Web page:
Recall Legislation Making Incremental Progress at Louisiana Legislature


While supporters of the effort to recall Mayor LaToya Cantrell might not have met their goal, they are making progress in changing the rules under which recalls operate in Louisiana. On the House side, HB 212 by State Rep. Paul Hollis of Covington passed the House floor Wednesday, May 17, with broad, bi-partisan support 71-29. New Orleans State Rep. Aimee Freeman voted in favor of the legislation. Most other legislators who represent voters in Orleans Parish opposed it. The bill is now waiting to be heard in the Senate & Governmental Committee where it should receive favorable treatment.

If signed into law by Governor John Bel Edwards, HB 212 will change the formula which determines how many electors are needed for a recall petition to be placed on the ballot. Under the proposed law in densely populated parishes like Orleans, Jefferson and East Baton Rouge, 50 percent of the electors who cast their ballot when the public official was elected would have to sign the petition in order for a recall to move forward.

Looking back to Mayor LaToya Cantrell’s November 2021 re-election, 75,325 votes were cast which would have required 37,663 petition signatures if the proposed law had been in place.  The recent Cantrell recall campaign had a goal of 44,975 signatures which they did not meet. Cantrell said last week she was not familiar with Hollis’ legislation and had no interest in it.Cantrell won her recall battle and the issue could be dead in her eyes.

Supports of the recall were blindsided by a last-minute floor amendment to HB 212 that increased the percentage of signatures needed from 30 percent to 50 percent.  When the bill was heard in committee, many testified that even 30 percent was a far higher threshold that in other states. Yet others spoke in favor of 50 percent.

Hollis could have agreed to or even negotiated the tougher floor amendment to appease his fellow Republicans who officially wanted to support legislation like the recall in an election year but did not want to increase their personal chances of being recalled in the future. It has been an ongoing concern that Governor Edwards could choose to veto the legislation. Although the governor has not make public statements on the legislation, he may be more comfortable with a higher threshold.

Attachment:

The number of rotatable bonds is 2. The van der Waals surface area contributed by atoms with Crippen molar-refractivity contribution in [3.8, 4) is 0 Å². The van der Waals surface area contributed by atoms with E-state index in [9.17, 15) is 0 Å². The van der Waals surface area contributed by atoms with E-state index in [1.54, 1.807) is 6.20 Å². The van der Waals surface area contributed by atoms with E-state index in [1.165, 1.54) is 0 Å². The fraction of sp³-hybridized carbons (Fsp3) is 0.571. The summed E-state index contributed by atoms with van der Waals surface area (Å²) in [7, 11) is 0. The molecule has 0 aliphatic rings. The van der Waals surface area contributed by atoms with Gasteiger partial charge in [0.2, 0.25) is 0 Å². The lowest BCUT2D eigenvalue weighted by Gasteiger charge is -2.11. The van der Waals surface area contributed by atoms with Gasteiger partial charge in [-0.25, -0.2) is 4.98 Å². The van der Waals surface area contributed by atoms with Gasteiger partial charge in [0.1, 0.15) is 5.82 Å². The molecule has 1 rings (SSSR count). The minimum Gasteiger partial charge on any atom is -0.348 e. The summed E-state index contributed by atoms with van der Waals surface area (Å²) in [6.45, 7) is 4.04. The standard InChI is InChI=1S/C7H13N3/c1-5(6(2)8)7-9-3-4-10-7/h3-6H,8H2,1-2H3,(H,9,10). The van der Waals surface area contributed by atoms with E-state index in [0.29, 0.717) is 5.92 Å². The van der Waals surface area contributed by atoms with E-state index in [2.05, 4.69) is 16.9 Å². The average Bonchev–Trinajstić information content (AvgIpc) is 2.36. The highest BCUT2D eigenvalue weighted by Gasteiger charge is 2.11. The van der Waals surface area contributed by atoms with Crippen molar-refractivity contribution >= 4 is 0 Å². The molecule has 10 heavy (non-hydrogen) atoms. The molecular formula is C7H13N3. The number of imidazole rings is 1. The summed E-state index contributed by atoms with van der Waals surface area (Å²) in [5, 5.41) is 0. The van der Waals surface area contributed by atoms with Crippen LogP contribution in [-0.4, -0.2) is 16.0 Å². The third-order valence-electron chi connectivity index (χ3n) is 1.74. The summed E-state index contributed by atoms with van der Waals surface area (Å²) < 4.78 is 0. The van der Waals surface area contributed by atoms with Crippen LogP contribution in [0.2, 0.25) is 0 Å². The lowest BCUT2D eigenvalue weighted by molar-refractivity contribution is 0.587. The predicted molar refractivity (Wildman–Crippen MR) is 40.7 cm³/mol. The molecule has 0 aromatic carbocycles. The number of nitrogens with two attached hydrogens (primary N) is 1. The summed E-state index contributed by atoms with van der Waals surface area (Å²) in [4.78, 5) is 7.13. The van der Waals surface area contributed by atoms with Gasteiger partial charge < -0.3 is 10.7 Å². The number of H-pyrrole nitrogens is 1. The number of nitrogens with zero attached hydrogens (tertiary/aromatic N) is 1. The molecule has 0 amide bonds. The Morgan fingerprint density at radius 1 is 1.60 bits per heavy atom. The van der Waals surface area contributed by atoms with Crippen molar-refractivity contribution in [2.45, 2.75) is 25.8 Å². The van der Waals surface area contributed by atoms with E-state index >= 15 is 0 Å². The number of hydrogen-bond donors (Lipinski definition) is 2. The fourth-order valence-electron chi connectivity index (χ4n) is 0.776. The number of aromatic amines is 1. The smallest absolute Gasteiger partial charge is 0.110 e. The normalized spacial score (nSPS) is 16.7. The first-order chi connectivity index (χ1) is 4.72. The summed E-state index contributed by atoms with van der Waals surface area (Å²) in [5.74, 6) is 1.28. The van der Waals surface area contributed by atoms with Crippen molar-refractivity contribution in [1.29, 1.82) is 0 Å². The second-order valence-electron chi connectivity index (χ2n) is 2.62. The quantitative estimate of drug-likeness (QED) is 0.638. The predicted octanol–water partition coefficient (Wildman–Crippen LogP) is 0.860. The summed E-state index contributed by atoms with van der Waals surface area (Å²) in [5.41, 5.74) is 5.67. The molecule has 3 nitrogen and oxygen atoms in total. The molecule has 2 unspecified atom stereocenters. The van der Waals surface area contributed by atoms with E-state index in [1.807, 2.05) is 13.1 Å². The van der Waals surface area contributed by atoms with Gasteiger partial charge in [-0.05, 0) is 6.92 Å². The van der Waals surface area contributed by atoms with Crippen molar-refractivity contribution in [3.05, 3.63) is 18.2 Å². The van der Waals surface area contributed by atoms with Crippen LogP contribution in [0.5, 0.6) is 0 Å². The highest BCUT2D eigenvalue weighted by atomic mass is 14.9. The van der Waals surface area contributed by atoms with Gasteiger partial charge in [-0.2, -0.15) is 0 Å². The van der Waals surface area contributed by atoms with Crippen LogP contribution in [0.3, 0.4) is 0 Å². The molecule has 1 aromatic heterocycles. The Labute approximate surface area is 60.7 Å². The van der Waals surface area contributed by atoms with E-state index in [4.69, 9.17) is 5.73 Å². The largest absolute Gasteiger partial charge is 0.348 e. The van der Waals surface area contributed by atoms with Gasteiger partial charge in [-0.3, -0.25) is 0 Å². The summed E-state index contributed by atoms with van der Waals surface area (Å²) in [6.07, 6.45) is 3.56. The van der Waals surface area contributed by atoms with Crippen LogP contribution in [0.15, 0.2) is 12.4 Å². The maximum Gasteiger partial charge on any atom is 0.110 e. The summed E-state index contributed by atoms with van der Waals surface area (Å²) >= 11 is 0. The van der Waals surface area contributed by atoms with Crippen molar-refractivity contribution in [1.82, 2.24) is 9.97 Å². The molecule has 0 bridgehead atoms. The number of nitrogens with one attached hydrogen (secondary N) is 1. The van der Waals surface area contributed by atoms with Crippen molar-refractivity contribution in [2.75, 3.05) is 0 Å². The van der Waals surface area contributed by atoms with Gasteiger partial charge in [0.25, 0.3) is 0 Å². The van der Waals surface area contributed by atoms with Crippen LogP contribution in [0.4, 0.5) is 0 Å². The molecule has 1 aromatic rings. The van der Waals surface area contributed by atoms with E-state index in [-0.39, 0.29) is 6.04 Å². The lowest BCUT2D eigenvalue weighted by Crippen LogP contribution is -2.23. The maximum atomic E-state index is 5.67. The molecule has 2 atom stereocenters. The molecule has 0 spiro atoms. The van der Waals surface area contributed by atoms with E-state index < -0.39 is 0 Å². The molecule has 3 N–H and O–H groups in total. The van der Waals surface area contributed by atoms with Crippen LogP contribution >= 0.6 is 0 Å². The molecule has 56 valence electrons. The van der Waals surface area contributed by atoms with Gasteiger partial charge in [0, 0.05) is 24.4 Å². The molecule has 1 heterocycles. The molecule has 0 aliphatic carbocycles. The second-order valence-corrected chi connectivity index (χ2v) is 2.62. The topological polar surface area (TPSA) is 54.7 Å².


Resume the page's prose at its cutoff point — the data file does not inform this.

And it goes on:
State Sen. Cameron Henry of Metairie authored SB 123 which clarifies many of the operational details that govern the recall process.  Henry worked closely with the statewide registrar of voters association in crafting his legislation. HB 123 was easily approved in the State Senate and is pending in the House & Governmental Committee.  By partnering with the registrars Henry was able to address concerns from legislators and facilitate the legislation’s acceptance.

Together the two bills will make the rules for a recall in Louisiana much clearer and more manageable. The proposed laws might not encompass everything supporters wanted, but they will be viewed as an incremental victory that can be built upon.

Recalls are popular in a number of states including Michiganwhich holds recall elections most frequently. According to Ballotpedia, of the 39 states that allow for the recall of elected officials at some level of government, 20 states allow gubernatorial recalls.  The National Conference of State Legislatures reports that the first recall election took place in Los Angeles in 1903. In 1908, Michigan and Oregon were the first states to adopt recall procedures for state officials. Minnesota and New Jersey were the most recent.


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